José sanders electricity research centre

José Sanders studied Dutch Language & Culture at Radboud University Nijmegen, specializing in Discourse Studies and Organizational Communication. She obtained her PhD in Discourse Studies at Tilburg University (1994) with the dissertation ‘Perspective in Narrative Discourse’ in which she analyzed the form and function of perspective in journalistic and fictional narrative in a cognitive linguistic framework. After a subsequent NWO-postdoc position, she worked for 9 years as a researcher-consultant in the area of applied social science of culture and religion. In 2003, she resumed her scientific work at Tilburg University, moving to VU University and finally, in 2009, to Radboud University, to work with the Department of Communication & Information Studies of the Faculty of Arts.

José currently teaches as Professor and is the coordinator of the Master Programme of Communication & Information Studies. She obtained several research grants (NWO, ZonMW) in the domains of text linguistics and health communication, and supervises projects on narrative health communication, online health information seeking behaviour, narrative journalism, and participatory journalism. She currently teaches courses in narrative health communication, new media and society, and journalism theory and genres.

José’s research expertise lies in the domain of discourse analysis and discourse optimization. Her research examines the interplay between the form and the function of discourse in strategic communicative settings, varying from health communication and financial education to journalistic narratives. Discourse characteristics are essentially guiding language users’ understanding, engagement, attitude, and intention to act. Cognitive linguistic theories are helpful to analyze how language users represent viewpoints, frames and situation models in their discourse, using their own perspective as a starting point and trying to reach other language users.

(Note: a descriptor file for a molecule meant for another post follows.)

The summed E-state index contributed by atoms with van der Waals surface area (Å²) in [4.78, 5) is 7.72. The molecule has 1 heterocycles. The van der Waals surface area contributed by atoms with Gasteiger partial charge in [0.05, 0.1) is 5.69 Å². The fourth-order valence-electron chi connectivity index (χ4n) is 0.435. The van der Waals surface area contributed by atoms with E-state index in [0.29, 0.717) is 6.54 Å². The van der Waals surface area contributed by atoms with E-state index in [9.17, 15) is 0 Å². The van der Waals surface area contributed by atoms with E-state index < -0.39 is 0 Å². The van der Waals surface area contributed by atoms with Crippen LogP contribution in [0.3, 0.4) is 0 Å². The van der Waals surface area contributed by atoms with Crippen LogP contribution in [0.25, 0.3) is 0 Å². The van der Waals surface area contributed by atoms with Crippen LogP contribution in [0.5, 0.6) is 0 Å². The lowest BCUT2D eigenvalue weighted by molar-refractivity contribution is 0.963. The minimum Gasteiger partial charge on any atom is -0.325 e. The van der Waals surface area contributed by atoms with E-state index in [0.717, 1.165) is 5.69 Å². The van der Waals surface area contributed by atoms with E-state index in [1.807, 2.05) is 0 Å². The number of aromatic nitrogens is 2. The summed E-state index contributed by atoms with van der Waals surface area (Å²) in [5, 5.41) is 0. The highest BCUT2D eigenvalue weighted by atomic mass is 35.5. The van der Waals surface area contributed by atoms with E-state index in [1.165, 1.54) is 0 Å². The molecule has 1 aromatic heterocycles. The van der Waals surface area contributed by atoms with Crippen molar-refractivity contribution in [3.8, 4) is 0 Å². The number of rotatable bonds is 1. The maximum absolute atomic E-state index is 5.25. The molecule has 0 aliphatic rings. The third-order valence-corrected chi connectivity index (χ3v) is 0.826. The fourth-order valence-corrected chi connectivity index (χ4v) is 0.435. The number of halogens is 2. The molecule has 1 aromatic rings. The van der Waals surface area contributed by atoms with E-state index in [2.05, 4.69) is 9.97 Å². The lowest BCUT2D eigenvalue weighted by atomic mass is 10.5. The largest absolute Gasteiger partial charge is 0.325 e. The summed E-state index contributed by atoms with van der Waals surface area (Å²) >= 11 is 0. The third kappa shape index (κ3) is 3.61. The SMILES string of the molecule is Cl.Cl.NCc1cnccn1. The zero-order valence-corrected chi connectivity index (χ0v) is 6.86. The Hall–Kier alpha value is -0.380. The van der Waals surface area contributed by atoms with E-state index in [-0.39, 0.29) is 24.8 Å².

Applying the optimal viewpoints and frames is a major challenge that organizations face when trying to reach a particular target group in a particular context. Discourse characteristics of fictional narrative are particularly helpful to engange readers. An example is a project that studies how personal narratives, instead of argumentative information, can be used to persuade target groups with low health literacy to obtain a healthier life style. Another project studies how financial behaviour is framed in pension education materials, and whether this suits the perspectives that clients of these pensions maintain. A third project investigates whether choice-oriented health education materials on existential themes, such as child birth and palliative care, are sufficiently connected with the framing of personal narratives on these topics in mass media and new media.

José also studies journalistic discourse as a means to create general meaning and personal impact. Not only news organizations, but many more organizations employ journalistic narratives to personally engage their stakeholders, such as clients, patients, pupils, and investors. One project studies how journalistic reconstructions of shocking news events engage readers. Another studies how new media users create content and meaning when they participate in journalistic settings.